to insure against the possibility of default. The greater the CDS spread, the greater the perceived
market risk of default, and therefore the higher the cost to insure against default. Among global
banks with greater EM exposure, such as Standard Chartered PLC, HSBC, and Banco Santander,
CDS spreads have increased in January but remain at roughly 50%, or less, of levels witnessed
during 2011 and 2012 when European debt fears were at their peaks.


A convergence of factors has led to a strong January in the bond market. The current yield range in the bond market may persist until further clarity arrives on domestic economic data and the extent of EM weakness. We believe the domestic economy will resume the improvement that began in late 2013 and EM growing pains will not impact broader financial markets over the longer term. We would use recent strength to trim sectors of the bond market that benefited most from a strong January.
 
 
 
 
IMPORTANT DISCLOSURES

The opinions voiced in this material are for general information only and are not intended to
provide specific advice or recommendations for any individual. To determine which investment(s)
may be appropriate for you, consult your financial advisor prior to investing. All performance
referenced is historical and is no guarantee of future results. All indexes are unmanaged and
cannot be invested into directly.


The economic forecasts set forth in the presentation may not develop as predicted and there can be no guarantee that strategies promoted will be successful.


Bonds are subject to market and interest rate risk if sold prior to maturity. Bond values and yields
will decline as interest rates rise, and bonds are subject to availability and change in price.
Treasuries are marketable, fixed-interest U.S. government debt securities. Treasury bonds make
interest payments semi-annually, and the income that holders receive is only taxed at the federal
level.Government bonds and Treasury bills are guaranteed by the US government as to the timely
payment of principal and interest and, if held to maturity, offer a fixed rate of return and fixed
principal value.


International and emerging market investing involves special risks such as currency fluctuation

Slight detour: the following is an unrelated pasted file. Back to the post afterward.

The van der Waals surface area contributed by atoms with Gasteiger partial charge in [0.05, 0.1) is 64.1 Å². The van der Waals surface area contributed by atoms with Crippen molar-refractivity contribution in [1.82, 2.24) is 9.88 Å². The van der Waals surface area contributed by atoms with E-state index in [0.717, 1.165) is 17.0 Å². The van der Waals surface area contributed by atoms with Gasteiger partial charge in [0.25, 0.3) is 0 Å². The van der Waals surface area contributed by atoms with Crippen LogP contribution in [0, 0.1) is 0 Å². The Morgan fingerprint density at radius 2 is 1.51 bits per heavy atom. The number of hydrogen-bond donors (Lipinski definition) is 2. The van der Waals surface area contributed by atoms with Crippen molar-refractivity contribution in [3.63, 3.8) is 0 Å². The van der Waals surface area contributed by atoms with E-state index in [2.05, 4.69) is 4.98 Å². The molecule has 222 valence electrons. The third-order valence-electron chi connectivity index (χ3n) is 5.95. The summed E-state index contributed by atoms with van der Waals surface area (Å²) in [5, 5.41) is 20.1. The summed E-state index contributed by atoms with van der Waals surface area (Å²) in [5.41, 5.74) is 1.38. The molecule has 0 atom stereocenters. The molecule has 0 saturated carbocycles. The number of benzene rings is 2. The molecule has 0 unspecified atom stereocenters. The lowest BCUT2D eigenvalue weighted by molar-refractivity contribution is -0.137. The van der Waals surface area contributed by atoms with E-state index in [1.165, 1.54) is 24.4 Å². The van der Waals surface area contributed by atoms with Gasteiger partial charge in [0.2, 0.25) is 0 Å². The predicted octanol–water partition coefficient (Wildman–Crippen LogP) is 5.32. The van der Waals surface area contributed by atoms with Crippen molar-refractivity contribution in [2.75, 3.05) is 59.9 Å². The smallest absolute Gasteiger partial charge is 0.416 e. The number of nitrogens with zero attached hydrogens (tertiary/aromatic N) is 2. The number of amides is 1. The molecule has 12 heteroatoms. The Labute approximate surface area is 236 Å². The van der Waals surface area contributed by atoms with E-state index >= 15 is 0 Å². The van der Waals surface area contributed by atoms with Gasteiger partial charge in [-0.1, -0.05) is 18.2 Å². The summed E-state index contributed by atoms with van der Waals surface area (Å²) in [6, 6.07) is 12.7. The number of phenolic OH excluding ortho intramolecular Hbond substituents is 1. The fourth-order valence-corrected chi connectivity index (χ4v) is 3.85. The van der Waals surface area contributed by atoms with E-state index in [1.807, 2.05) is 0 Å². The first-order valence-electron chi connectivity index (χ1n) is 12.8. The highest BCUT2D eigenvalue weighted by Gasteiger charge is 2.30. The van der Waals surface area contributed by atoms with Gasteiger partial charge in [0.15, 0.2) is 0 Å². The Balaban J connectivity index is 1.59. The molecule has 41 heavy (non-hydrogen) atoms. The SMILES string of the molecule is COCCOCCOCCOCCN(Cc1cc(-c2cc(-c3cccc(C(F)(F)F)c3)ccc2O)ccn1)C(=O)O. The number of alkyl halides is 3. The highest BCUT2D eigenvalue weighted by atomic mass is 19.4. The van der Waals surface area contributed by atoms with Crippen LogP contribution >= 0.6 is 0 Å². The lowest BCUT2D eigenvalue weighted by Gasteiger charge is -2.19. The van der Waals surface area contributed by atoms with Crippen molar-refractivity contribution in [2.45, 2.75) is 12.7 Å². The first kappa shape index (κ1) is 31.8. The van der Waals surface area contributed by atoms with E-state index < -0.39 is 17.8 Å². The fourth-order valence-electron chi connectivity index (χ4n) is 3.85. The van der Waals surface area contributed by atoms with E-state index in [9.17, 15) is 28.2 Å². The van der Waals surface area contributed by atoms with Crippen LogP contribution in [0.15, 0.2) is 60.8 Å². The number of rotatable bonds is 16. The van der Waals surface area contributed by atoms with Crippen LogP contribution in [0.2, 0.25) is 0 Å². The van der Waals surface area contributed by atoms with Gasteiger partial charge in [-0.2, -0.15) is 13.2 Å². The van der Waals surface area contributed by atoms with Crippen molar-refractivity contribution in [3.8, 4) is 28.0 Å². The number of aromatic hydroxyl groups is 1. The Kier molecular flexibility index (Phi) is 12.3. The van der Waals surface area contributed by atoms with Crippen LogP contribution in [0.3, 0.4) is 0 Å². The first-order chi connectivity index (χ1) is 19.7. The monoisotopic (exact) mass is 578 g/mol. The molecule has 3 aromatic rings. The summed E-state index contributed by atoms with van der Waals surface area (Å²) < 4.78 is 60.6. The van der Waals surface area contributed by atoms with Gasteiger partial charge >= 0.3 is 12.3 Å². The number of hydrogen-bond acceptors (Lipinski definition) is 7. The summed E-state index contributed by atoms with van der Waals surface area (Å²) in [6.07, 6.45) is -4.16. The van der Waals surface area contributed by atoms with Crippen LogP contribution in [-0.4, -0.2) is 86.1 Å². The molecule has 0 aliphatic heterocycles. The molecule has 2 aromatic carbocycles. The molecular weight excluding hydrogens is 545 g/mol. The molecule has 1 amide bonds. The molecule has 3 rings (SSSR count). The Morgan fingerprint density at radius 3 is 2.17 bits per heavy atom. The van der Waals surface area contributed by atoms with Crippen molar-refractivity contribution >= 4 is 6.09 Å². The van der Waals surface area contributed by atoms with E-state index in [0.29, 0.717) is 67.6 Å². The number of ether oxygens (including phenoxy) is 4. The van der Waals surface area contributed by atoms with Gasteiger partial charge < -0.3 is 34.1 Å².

and political instability and may not be suitable for all investors.


Emerging market debt (EMD) is a term used to describe bonds issued by less developed countries.
This type of debt is primarily issued by sovereign (government) issuers, and may be denominated
in local currencies, or more heavily used currencies such as the Dollar or Euro.


Credit Quality is one of the principal criteria for judging the investment quality of a bond or bond
mutual fund. As the term implies, credit quality informs investors of a bond or bond portfolio's
credit worthiness, or risk of default.


Yield Spread is the difference between yields on differing debt instruments, calculated by deducting the yield of one instrument from another. The higher the yield spread, the greater the difference between the yields offered by each instrument. The spread can be measured between debt instruments of differing maturities, credit ratings and risk.


A Credit Default Swap (CDS) is designed to transfer the credit exposure of fixed income products
between parties. The buyer of a credit swap receives credit protection, whereas the seller of the
swap guarantees the credit worthiness of the product. By doing this, the risk of default is
transferred from the holder of the fixed income security to the seller of the swap.


The economic forecasts set forth in the presentation may not develop as predicted and there can be no guarantee that strategies promoted will be successful.


The Barclays Emerging Market US Dollar Denominated Hard Currency Bond Index is an
Emerging Markets debt benchmark that includes USD denominated debt from sovereign,
quasi-sovereign, and corporate EM issuers. The index is broad-based in its coverage by sector and
by country, and reflects the evolution of EM benchmarking from traditional sovereign bond indices
to Aggregate-style benchmarks that are more representative of the EM investment choice set.
Country eligibility and classification as an Emerging Market is rules-based and reviewed on an
annual basis using World Bank income group and International Monetary Fund (IMF) country
classifications. Bonds must be at least one-year to maturity or longer, be denominated in US
dollars, have an issue size of at least $500 million, and both investment-grade and high-yield
bonds are included.


This research material has been prepared by LPL Financial.


To the extent you are receiving investment advice from a separately registered independent
investment advisor, please note that LPL Financial is not an affiliate of and makes no
representation with respect to such entity.


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Tracking #1-243180 Exp. 02/15


The opinions voiced in this material are for general information only and are not intended to provide specific advice or recommendations for any individual. To determine which investment(s) may be appropriate for you, consult your financial advisor prior to investing. All performance referenced is historical and is no guarantee of future results. All indices are unmanaged and cannot be invested into directly.
 
The financial consultants of Wealth Management are registered representatives with and Securities are offered through LPL Financial. Member FINRA/SIPC. Insurance products offered through LPL Financial or its licensed affiliates.
 
                                     Not FDIC/NCUA Insured Not Bank/Credit Union
                                                Guaranteed May Lose Value
                Not Insured by any Federal Government Agency Not a Bank Deposit